He moves then to thinking of these temporal categories as existing not by themselves but as human mind-states, all of them taking place in that fleeting present. His boyhood lies in the past, but when he recalls it, he is “looking on its image in present time.” To speak of time with any exactness, we need to say that “there are three times: a present of things past, a present of things present, a present of things to come.” And we have a name for each of these: “The present considering the past is the memory, the present considering the present is immediate awareness, the present considering the future is expectation.”

And time? Time is the experience of simultaneously holding two of these states in mind. When we do so, the mind gets stretched out just as the body gets stretched out when touching two separate spots in space. Augustine’s name for this mental stretching out is “distension”, a term he probably borrowed from Plotinus, who also speaks of time as a “spreading out (diastasis) of life.” Says Augustine, “I have come to think that time is simply a distension. But of what is it a distension? I do not know, but it would be surprising if it is not that of the mind itself.”

Wilko dreams of dashi (2022)


The documentary, Jiro dreams of Sushi, focuses on the 85 year old sushi chef Jiro Ono, doing what a Preserver of Important Intangible Cultural Properties is supposed to do, that is to demonstrate such intense dedication to their craft that they completely transcend what the basic version of the same craft is capable of delivering.  In the case of Jiro, his sushi is so good that his tiny (10 seat) Tokyo subway sushi shop repeatedly won 3 Michelin stars. He is widely recognised as a ‘living national treasure’.

Unfortunately, to the best of my knowledge, the UK does not have any equivalent way of conferring high status on outstanding craft practitioners.  However, such levels of craft do exist. A few weekends ago, my son and I experienced something similar to the experience that Jiro delivers to his customers, when we spent more than three hours in a tiny one Michelin star restaurant called Fraiche in Oxton, Birkenhead (on the night we were there, only 4 customers were eating, but more frequently there  are 8 - 10 customers). 

The restaurant is owned and run by the chef Marc Wilkinson. On the night we went, there  were only two members of staff, Wilkinson, and a waitress/sommelier. The food was exceptionally good, delivered in about 13 tiny ‘courses’, each of which came with an explanation of where the ingredients had come from and what was special about the dish. The experience was wonderful, because it was an immersion into the complete dedication that Wilkinson has to his craft. As he has said:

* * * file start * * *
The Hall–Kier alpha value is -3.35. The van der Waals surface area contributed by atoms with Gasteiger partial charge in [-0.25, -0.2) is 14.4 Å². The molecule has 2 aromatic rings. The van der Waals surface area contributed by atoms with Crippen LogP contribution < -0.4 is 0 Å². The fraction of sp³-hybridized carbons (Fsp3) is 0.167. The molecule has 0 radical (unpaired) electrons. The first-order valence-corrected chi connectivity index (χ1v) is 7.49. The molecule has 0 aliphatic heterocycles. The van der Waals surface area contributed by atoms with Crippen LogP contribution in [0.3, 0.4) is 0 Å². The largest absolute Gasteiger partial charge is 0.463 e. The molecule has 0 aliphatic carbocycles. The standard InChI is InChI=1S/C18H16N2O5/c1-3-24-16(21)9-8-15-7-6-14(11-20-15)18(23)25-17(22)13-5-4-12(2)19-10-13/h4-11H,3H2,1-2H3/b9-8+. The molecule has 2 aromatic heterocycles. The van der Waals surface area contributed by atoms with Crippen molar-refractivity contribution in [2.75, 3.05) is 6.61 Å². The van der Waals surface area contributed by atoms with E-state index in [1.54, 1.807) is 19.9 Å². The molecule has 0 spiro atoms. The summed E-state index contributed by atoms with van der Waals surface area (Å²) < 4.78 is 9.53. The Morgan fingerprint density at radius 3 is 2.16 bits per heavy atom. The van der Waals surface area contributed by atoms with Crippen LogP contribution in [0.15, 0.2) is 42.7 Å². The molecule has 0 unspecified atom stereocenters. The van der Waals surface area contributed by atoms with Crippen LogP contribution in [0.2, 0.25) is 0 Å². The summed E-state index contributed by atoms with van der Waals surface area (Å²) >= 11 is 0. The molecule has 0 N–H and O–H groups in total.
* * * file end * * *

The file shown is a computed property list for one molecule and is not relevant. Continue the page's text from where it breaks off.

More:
Fraiche is a very personal journey for me, building a modern cuisine on a classical trained foundation to keep my sensibilities in check. My expanding cooking techniques and cutting edge preparations help me to express myself, thus enabling me to offer our guests a complete "experience", taking them on both a culinary and visual journey.

On reflection, although his customers are of very high importance to Wilkinson, I got the impression that he may have been almost as happy cooking all of the food he made without any customers being present. His focus and drive to create the food that he sees and tastes in his minds eye, is the primary thing, and the fact that he has paying guests who want to eat his food, helps to subsidise and validate his efforts.

And yes, having spent an evening with Wilkinson, I am convinced that he does dream of dashi (a Japanese broth which is most commonly made from an edible kelp called kombu).


Wednesday, 13 April 2022

Slaughterhouse-Five

 

HERE is a superb piece by James Parker in The Atlantic on Kurt Vonnegut's masterpiece Slaughterhouse-Five.  

Fifty years have passed since the publication of Slaughterhouse-Five. It’s the same age as me. And the older I get, and the more lumps fall off my brain, the more I find that rereading is the thing. Build your own little cockeyed canon and then bear down on it; get to know it, forward and backward; get to know it well. So I don’t know how many times I’ve read Slaughterhouse-Five. Three? Four? It never gets old, is the point. It never wanes in energy. This book is in no way the blossom of a flower. Slaughterhouse-Five is more in the nature of a superpower that the mutant author had to teach himself to master—and then could use, at full strength, only once.

What I love about this is Parker's acceptance as he gets older that 'rereading is the thing'. It's what I have been doing for years: Slaughterhouse-Five, Catch-22, Cannery Row, The Old Ways, Popper. But I have never thought of this habit of mine as building '...your own cockeyed canon' and bearing down on it. I will now. 

So it goes.



Friday, 8 April 2022

Two Legs, Thing Using and Talking (1998)